Definitely look at collective bargaining and other contract/policy issues to ensure compliance. Assuming no barriers, here are some options I’ve seen some private employers in California use to bring down vacation accruals (in California, “use it or lose it” vacation policies are unlawful). Impact of these ideas for municipalities is different than for private employers so it’s important to work with your attorneys.
1. Pay out some portion of the accruals and require use of XX accrued time within XX years. Work behind the scenes with management to create a program to give managers some tools and structure to help encourage people to schedule vacations. Then, after XX years, pay out some more of the accruals above the cap and do the same thing again with a program to encourage vacation scheduling (or pay out the remaining accruals above the cap after XX years.) Often times we could see that that management was a part of reason why their employees weren’t taking time off - employees were concerned about the impact on their jobs. Managers were also concerned about the impact of vacation on their own jobs so the companies needed a program to address that cultural issue in order to bring down the accruals.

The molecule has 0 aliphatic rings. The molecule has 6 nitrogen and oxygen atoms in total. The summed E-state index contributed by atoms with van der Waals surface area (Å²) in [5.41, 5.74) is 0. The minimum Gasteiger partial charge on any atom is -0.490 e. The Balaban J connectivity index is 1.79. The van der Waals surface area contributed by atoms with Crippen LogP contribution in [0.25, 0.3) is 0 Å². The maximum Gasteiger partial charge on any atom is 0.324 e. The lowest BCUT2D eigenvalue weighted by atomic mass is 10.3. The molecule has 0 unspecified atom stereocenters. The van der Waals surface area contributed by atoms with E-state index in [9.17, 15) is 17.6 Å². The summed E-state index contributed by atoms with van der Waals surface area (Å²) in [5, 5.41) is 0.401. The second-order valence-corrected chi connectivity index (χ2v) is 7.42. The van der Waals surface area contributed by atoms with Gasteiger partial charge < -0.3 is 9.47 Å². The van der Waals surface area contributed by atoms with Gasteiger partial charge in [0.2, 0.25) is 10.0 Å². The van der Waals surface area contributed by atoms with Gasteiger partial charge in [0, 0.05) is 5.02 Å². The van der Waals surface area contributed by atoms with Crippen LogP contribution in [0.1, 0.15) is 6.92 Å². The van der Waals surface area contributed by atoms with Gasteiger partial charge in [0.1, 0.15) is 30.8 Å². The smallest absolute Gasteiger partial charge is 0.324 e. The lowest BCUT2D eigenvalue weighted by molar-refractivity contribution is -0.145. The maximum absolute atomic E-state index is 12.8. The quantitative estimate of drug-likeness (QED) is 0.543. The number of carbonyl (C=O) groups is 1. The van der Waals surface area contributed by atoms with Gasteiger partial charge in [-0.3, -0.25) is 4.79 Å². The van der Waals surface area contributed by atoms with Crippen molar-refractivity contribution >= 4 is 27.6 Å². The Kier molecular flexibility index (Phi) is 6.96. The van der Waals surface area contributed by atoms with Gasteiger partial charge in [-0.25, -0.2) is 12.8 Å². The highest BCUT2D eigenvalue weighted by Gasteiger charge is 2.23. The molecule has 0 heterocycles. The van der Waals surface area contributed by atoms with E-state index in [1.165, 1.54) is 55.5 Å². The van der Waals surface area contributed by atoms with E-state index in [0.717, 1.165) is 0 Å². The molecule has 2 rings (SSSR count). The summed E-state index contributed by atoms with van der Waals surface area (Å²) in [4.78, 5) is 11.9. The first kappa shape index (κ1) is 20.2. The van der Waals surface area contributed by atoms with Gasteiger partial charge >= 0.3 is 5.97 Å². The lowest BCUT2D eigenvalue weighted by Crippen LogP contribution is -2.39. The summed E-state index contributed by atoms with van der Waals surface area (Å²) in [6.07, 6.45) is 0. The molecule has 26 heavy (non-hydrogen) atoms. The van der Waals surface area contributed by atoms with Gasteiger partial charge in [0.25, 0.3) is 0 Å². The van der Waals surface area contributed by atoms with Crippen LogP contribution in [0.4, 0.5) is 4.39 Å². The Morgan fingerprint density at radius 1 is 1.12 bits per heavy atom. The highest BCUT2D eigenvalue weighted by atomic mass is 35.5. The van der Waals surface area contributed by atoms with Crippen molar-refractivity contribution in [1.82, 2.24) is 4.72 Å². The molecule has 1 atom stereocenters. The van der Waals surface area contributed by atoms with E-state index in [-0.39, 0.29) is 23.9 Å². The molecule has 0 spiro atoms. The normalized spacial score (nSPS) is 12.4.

2. Roll out a rotating schedule of mandatory vacation for XX days at a time for non-exempt employees and full weeks for exempt employees (depending on application of FLSA and state labor laws for exempt employees). Different groups of people/departments/job classifications will have different mandatory days/weeks off. This is a slower approach that takes place over a course of a few years so that the impact of short term staffing decreases is minimized. (For a municipality, this could look like a furlough, which could be perceived negatively.)
3. Offer incentives to all employees to take vacation time, such as making arrangements with travel agencies, hotels, airlines, etc. to provide discount travel coupons/deals.
Just some thoughts. Good luck.
Founder, Barrie Gross Consulting